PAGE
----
Finns Party MP Jani Mäkelä told Yle's A-Talk current affairs programme on Thursday that he cannot say for certain his party will not become embroiled in any more racism scandals in the future.
Despite being pushed for an answer several times, Mäkelä declined to answer directly if the party had moved on from the summer of racism and far-right controversies. Instead, he repeated the following line.
"The government programme will be implemented and the measures agreed in this statement will be taken," he said.
Mäkelä's appearance on A-Talk came just hours after the government unveiled its highly-anticipated anti-racism statement, setting out the concrete steps it intends to take towards tackling racism and discrimination in Finnish society.
The initiative was launched following the series of scandals that engulfed the new administration during its first few weeks in office, mostly involving Finns Party ministers.
Mäkelä told A-Talk on Thursday evening, however, that in his view the controversies were "distorted".
"For example, when a person had been harassed on public transport and then posted something a little nastily online about the situation, they were made out to be the perpetrator," Mäkelä said, an apparent reference to his party leader Riikka Purra's comments on a blog in 2008.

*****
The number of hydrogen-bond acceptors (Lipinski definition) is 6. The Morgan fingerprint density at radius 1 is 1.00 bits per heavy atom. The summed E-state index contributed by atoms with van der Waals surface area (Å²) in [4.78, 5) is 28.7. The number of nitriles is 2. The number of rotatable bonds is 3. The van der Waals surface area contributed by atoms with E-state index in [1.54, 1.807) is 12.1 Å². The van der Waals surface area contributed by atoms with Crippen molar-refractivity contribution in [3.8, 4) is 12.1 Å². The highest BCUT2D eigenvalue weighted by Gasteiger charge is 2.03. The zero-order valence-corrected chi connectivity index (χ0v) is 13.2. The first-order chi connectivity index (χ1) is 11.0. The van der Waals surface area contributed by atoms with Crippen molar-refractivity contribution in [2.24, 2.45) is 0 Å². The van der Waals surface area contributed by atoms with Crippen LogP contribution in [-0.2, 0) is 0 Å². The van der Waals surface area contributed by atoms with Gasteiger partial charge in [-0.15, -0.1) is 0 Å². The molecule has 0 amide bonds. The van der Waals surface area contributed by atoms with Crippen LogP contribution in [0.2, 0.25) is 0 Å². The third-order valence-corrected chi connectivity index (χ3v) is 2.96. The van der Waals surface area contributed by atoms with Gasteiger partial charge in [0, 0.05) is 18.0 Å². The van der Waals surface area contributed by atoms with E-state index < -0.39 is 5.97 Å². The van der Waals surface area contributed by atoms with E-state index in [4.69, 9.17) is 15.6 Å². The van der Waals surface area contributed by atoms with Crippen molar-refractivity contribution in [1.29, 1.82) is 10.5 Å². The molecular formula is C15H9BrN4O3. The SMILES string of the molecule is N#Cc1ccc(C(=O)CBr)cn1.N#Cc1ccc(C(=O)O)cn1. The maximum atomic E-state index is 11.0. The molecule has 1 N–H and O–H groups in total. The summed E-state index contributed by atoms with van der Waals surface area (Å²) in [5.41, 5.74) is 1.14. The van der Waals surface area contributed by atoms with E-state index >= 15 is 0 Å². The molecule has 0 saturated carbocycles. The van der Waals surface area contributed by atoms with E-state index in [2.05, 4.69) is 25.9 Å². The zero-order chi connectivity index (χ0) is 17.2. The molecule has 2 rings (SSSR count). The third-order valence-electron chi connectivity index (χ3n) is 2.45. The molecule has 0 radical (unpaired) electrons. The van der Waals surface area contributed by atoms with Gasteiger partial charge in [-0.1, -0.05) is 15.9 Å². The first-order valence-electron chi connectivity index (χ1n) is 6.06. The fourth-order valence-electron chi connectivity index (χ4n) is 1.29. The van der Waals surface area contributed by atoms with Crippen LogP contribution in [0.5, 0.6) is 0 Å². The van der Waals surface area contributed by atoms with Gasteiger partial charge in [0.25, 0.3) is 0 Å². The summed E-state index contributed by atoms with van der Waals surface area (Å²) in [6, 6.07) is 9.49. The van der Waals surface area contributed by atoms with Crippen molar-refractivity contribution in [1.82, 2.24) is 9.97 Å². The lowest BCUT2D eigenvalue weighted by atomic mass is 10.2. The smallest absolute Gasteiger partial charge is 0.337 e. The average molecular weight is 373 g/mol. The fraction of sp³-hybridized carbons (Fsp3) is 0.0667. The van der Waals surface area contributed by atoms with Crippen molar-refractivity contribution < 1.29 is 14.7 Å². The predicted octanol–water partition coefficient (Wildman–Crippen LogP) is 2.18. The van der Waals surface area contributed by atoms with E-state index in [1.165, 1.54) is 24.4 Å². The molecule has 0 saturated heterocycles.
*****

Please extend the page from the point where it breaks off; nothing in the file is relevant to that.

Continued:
In one comment, Purra wrote about a confrontation on a train with young people from an immigrant background.
"If they gave me a gun, there'd be bodies on a commuter train too, you see," Purra wrote.
The post came just two days after a school shooting in the town of Kauhajoki left 11 people dead.
Opposition parties criticise anti-racism statement
The Left Alliance's deputy leader Veronika Honkasalo also appeared on Thursday evening's episode of A-Talk, and described the government's anti-racism statement as "corny".
She added that she was not convinced by the measures set out in the statement, noting that the government had to draw them up as a result of racist actions by its own ministers.
Green Party MP Saara Hyrkkö also criticised the government's statement, saying the decision to launch the anti-racism initiative in the first place was not born out of a desire to fight racism, but was the result of public pressure.
"It was the least the government could do after the summer. The statement contains good rhetoric, but very little in the way of concrete action," she said.
Both Hyrkkö and Honkasalo said they have no confidence in Finance Minister Purra as well as in her party colleague Wille Rydman, who was also at the centre of a racism storm this summer. A vote of confidence in both ministers is expected to be held in Parliament later this month.
The government's anti-racism statement is also due to be debated in Parliament when MPs return from their summer recess next week.
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